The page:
Natalie doesn’t like using distributors. She prefers handling all the sales herself with her team. She likes that connection to the stores. Generally, we are working with smaller stores, so it’s easier to have a connection, and that’s how we prefer it. In Canada, most of the distributors we talked to were taking 25%. It wasn’t worth it with our margins. It wasn’t sustainable.
You are a fan of meditating and journaling. Why?
I’ve been meditating since I was 21 and have seen results from it. A lot of ideas come from getting things out of your brain. That’s also where journaling comes from. I worry a lot and journaling lets me stop repeating something in my head. If I’m grumpy or upset, everyone can feel that, and that’s not helpful.
What’s an item in your workspace that has meaning to you?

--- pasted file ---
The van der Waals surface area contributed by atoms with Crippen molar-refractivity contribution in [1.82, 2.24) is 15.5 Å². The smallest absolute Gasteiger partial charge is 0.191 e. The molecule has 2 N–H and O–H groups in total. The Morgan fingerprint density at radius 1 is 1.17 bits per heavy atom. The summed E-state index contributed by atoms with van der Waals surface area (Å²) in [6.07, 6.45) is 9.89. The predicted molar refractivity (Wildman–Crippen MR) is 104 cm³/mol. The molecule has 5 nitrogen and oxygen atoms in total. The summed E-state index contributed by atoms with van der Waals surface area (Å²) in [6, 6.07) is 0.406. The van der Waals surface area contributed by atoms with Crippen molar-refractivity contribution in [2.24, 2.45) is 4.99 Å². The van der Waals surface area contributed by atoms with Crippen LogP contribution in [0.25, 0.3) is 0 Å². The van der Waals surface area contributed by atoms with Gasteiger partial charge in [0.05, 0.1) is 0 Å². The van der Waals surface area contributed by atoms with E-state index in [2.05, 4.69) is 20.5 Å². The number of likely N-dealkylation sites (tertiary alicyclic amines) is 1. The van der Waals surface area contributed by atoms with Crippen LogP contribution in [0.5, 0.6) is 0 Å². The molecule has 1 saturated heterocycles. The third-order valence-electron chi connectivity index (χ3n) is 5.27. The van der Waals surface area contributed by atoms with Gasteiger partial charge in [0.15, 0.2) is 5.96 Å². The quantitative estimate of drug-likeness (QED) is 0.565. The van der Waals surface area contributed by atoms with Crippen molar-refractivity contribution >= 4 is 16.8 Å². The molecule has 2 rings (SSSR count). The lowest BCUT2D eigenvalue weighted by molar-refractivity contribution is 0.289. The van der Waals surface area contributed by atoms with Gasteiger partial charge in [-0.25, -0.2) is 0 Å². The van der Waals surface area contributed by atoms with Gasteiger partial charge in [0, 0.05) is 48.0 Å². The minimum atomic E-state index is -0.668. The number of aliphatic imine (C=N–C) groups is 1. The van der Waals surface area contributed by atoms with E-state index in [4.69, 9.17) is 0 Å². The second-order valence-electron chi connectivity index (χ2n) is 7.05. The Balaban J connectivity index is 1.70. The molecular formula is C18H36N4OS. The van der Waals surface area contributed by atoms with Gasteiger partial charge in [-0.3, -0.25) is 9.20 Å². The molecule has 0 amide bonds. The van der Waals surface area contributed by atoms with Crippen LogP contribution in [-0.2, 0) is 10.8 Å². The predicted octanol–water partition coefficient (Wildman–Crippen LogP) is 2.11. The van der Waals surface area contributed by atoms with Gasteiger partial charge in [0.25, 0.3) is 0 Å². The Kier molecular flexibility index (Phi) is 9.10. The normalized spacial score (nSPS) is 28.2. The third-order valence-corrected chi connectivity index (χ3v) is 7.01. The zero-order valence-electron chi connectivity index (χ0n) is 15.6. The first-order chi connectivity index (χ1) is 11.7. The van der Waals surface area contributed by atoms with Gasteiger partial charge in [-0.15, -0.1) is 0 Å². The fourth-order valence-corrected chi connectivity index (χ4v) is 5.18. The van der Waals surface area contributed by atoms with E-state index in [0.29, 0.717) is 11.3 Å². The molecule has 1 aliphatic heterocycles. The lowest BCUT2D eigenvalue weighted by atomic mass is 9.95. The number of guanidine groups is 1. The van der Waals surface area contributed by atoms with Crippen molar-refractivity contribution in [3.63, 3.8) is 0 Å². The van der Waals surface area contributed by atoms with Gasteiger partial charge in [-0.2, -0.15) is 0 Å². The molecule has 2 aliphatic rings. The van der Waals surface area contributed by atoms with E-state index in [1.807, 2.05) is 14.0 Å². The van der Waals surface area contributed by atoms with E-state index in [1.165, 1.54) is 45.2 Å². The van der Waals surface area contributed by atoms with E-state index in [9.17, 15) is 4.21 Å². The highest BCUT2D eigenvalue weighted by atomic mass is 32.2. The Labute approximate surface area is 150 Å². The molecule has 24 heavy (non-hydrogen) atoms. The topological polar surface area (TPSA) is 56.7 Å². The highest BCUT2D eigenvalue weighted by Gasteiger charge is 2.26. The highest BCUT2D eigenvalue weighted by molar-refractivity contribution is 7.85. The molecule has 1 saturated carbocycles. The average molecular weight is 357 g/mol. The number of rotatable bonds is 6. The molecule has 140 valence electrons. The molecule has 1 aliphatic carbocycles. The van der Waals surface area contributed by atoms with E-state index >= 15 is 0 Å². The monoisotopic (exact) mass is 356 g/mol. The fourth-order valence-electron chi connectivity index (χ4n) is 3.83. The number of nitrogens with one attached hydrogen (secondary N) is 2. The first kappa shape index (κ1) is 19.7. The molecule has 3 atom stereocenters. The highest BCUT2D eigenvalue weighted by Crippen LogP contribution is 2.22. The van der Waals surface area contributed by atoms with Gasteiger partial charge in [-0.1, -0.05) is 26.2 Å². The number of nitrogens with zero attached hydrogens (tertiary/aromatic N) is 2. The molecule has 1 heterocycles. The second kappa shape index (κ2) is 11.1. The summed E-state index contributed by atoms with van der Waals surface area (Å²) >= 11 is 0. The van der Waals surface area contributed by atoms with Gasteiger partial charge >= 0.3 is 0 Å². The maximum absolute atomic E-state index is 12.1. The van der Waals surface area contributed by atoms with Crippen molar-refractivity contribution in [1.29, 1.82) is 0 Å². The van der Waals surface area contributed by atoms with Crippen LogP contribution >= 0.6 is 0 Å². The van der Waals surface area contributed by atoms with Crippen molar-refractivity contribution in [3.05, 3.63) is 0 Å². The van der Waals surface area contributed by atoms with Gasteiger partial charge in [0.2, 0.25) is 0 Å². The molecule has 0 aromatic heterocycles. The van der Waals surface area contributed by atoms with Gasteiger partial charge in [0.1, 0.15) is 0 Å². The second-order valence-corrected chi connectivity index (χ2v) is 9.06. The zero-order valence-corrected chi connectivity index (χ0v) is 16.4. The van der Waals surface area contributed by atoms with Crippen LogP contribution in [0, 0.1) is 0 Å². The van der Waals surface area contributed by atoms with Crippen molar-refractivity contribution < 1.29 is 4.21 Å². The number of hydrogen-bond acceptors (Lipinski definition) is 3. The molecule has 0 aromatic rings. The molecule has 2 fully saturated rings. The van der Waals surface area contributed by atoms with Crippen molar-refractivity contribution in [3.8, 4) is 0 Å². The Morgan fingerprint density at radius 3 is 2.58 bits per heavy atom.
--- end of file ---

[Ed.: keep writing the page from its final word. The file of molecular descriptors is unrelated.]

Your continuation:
We have salt lamps everywhere. They help clean, purify and calm the space that you are in.
You have 12 employees currently. How do you want them to view you as a boss?
I want everyone to feel like they are being seen and heard, and that I have great respect for them, and that they are part of a company that’s making more than just skincare. We are consciously doing things to improve the planet and our lives.
How do you embody your brand when you are in public?
I don’t wear makeup. My skin is extremely important to me. I take care of it, and I think that’s reflected in how I look. If I really tried to embody PA, I don’t think I would do it correctly, so it’s better to let it happen naturally.